Parents On Pins And Needles At The Babe Ruth World Series

Brenda Pickering stood near home plate, looked through her camcorder, and recorded memories. Her son pitched for the Stone County St. Martin team in the 16 year old Babe Ruth World Series.

Pickering said the tournament is "just so special because we watched him grow up playing T-ball and all throughout the different leagues. And it's just a wonderful experience to make it all the way to the World Series."

In Mississippi's stands along the third base line, parents showed the emotions associated with successful teams. Sue Harmond is the mother of a pitcher, and the wife of the team's coach. She said, "They've practiced hard. They may not have had to win a regional, but they've worked really hard. And you want to see them do well."

Across the diamond, Joe Mojzik anxiously watched his son's Indiana team take on Mississippi. "It's scary," Mojzik said. "I'm probably more nervous than my son, to tell you the truth."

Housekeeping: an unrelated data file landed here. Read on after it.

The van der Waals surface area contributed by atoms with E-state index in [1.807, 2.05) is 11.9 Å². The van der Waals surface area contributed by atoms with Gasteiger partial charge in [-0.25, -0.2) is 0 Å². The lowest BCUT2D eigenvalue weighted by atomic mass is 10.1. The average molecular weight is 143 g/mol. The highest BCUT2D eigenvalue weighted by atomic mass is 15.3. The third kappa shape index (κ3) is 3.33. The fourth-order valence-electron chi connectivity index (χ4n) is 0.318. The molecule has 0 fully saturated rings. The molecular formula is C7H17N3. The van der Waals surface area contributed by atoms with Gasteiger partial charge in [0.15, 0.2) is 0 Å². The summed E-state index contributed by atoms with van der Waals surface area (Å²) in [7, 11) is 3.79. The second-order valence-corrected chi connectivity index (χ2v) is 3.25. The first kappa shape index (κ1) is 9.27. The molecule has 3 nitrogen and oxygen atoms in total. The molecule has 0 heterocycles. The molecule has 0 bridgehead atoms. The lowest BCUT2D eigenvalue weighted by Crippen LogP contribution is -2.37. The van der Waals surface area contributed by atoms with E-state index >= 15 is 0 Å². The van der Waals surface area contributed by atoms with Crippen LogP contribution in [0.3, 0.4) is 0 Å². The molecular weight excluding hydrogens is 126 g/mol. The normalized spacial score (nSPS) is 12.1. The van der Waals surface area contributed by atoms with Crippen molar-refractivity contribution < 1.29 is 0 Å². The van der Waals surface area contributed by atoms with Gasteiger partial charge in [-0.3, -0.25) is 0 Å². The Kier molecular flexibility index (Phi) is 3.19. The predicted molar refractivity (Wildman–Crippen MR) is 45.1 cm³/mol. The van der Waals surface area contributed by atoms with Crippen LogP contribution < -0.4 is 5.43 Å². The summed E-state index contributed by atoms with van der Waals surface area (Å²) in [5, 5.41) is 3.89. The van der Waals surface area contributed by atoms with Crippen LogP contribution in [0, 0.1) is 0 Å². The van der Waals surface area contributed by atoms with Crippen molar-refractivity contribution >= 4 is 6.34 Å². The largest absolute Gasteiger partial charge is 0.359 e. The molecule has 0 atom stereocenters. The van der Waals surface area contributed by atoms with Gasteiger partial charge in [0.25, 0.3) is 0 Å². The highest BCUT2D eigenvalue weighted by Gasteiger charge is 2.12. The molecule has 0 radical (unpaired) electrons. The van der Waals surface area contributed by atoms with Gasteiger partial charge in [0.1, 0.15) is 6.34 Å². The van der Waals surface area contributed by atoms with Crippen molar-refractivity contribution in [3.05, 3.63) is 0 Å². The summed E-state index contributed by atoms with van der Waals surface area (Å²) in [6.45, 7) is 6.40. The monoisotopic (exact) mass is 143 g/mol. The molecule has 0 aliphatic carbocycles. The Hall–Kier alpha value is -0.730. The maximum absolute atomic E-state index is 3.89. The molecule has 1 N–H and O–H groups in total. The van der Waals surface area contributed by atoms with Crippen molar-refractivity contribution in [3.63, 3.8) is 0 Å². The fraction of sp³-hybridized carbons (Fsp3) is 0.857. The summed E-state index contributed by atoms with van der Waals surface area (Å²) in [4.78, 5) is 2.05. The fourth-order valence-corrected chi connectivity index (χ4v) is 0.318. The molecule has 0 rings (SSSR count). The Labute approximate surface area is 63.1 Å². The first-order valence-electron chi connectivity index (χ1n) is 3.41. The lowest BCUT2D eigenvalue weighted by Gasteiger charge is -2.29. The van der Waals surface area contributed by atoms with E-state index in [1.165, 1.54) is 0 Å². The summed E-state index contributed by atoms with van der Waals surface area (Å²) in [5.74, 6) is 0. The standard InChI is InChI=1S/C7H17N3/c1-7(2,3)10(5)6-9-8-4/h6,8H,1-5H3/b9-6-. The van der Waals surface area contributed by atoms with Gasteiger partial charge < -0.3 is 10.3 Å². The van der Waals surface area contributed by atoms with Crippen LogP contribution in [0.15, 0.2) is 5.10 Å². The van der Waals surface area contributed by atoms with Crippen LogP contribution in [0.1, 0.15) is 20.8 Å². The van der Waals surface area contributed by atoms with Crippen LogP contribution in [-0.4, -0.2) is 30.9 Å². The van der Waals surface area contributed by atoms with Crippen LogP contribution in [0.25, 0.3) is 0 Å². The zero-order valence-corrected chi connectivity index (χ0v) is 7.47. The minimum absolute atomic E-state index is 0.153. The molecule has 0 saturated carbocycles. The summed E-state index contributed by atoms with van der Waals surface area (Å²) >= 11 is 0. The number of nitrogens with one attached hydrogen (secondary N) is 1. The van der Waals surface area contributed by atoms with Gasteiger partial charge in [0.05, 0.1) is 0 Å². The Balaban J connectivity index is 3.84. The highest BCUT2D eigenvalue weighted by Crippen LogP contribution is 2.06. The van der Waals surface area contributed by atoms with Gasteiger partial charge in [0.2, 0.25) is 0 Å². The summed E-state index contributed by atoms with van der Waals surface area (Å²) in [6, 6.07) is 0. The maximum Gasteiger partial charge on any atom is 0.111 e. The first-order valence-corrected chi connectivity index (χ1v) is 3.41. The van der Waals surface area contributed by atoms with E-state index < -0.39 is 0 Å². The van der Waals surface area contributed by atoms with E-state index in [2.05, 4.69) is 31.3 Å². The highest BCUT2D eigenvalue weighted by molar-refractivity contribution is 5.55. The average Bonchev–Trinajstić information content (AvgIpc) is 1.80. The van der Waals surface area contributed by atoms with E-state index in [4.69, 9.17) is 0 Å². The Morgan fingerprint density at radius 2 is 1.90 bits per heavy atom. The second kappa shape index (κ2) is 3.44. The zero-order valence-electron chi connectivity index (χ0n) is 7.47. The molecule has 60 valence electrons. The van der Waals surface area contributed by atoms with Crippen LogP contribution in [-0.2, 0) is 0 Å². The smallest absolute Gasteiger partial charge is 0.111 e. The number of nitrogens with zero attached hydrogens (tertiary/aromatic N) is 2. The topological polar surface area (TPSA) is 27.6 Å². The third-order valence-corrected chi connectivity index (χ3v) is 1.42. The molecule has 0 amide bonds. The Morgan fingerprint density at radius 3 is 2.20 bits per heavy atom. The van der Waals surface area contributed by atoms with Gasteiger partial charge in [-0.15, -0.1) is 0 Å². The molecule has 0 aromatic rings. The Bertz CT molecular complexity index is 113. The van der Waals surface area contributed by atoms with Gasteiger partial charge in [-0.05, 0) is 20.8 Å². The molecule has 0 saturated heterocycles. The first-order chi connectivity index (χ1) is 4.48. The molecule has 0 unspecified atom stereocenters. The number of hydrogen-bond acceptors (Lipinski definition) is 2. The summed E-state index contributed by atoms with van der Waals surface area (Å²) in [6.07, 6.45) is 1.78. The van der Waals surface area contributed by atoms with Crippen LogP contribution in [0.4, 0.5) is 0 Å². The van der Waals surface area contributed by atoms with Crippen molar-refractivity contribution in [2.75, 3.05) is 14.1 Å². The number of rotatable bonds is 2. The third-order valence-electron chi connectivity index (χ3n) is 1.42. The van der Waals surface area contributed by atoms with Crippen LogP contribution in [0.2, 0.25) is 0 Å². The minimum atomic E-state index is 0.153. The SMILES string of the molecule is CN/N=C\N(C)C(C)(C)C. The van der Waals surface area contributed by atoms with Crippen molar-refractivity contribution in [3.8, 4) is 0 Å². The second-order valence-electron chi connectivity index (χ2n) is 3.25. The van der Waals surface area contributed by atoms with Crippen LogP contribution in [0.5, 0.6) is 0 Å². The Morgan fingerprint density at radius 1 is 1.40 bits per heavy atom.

His son was Indiana's catcher. Vicki Riley's son was its pitcher. Riley said she gets nervous "until he starts pitching. And then once he's doing okay, the butterflies go away."

What won't go away is the sense of pride and accomplishment felt by every World Series parent. According to Riley, "Just being at the World Series is going to be a memory in itself."

Ten teams from all over the country are in Gulfport this week for the Babe Ruth World Series. Weather permitting, a champion will be crowned Saturday.